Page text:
Orange Shirt Day | Photo by Bethany Althauser | The Wright State Guardian
The Indigenous American Culture Student Association discusses Canada’s National Day of Truth and Reconciliation, what it means, how it affects indigenous people and more.
The significance of Orange Shirt Day
According to Orange Shirt Society, the first Orange Shirt Day was in 2013 in Williams Lake in British Columbia. The website provides more information about the organization.
“In 2015, the Orange Shirt Society was formed to create awareness of the individual, family and community intergenerational impacts of Indian Residential Schools with the purpose of supporting Indian Residential School Reconciliation and promoting the truth that every child matters,” the organization’s website reads.
Eliza Hendrix, vice president of IACSA and a graduate student studying comparative politics, is a part of the Muscogee Creek Nation. Hendrix explained the significance and why it is important to have a day of remembrance.
“For indigenous children primarily who were stolen, kidnapped and abused in the boarding school system used by colonial powers. In the United States and Canada in particular, boarding schools were designed to eradicate indigenous cultures through whatever means necessary, mainly abuse,” Hendrix said.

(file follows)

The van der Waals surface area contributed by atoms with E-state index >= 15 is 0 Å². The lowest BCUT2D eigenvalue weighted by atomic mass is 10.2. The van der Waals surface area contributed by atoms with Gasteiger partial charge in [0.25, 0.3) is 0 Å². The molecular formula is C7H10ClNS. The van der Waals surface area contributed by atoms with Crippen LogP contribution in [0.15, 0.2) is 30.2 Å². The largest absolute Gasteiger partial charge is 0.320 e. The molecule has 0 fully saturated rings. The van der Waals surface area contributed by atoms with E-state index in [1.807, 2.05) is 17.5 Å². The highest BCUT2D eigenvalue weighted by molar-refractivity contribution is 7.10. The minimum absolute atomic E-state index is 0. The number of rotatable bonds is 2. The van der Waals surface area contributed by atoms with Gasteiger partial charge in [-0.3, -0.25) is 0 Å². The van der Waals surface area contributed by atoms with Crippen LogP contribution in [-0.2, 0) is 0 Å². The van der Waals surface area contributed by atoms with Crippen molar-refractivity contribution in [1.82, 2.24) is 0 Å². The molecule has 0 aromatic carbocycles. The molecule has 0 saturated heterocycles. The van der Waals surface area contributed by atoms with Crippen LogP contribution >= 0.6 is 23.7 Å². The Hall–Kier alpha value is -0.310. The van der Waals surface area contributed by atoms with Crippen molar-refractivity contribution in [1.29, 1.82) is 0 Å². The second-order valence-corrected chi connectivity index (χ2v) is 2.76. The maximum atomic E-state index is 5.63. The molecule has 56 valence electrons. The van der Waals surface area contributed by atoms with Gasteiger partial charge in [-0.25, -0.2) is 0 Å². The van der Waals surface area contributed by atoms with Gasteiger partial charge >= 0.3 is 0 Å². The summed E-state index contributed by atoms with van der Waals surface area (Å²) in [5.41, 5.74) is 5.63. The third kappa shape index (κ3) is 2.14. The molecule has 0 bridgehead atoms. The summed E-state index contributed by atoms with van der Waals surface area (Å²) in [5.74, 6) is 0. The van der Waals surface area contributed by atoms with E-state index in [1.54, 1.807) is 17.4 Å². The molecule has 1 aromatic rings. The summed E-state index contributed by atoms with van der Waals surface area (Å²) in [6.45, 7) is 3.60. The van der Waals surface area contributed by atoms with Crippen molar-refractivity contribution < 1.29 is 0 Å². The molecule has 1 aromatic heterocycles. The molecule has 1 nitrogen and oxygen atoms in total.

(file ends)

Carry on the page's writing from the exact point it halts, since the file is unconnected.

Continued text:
This was not an issue that was limited to just Canada. These boarding schools were prevalent in the United States as well. According to Hendrix, it is not about just one nation.
“I have relatives who are survivors of the Carlisle boarding school in Pennsylvania. I’m actually named after my great grandmother who survived, so it affects all of us,” Hendrix said.
Hendrix emphasized that these were not like the boarding schools today that we have come to know as a society; it was cultural genocide. Hendrix said that children in these schools were not permitted to speak their language; if they did not speak English, it resulted in beatings. Other sufferings included the destruction of regalia or connections to a tribe.
According to Hendrix, with the 1830 Indian Removal Act—which allowed the United States President to grant land in the West in exchange for Native American lands—there was no land left for indigenous Americans, forcing them to assimilate.
Enrico Meza-Cuadra, Incan and the president of IACSA, explained that these horrific occurrences did not stop that long ago. When Meza-Cuadra’s parents were born, this was still occurring in the U.S.
“It’s almost like it’s not an official thing here. We commemorate other things that have happened historically that are considered tragic. They destroyed a whole culture of people in a way, erased people. Why isn’t there anything officially being done to commemorate at least?” Meza-Cuadra said.
Orange Shirt Day is on Saturday, Sept. 30. Since this is not a school day, IACSA will be commemorating on Monday, Oct. 2, and will be hosting an Orange Shirt Day screening and discussion from 4 to 5:30 p.m. in 021 Student Union. IACSA encourages everyone to wear orange on Oct. 2.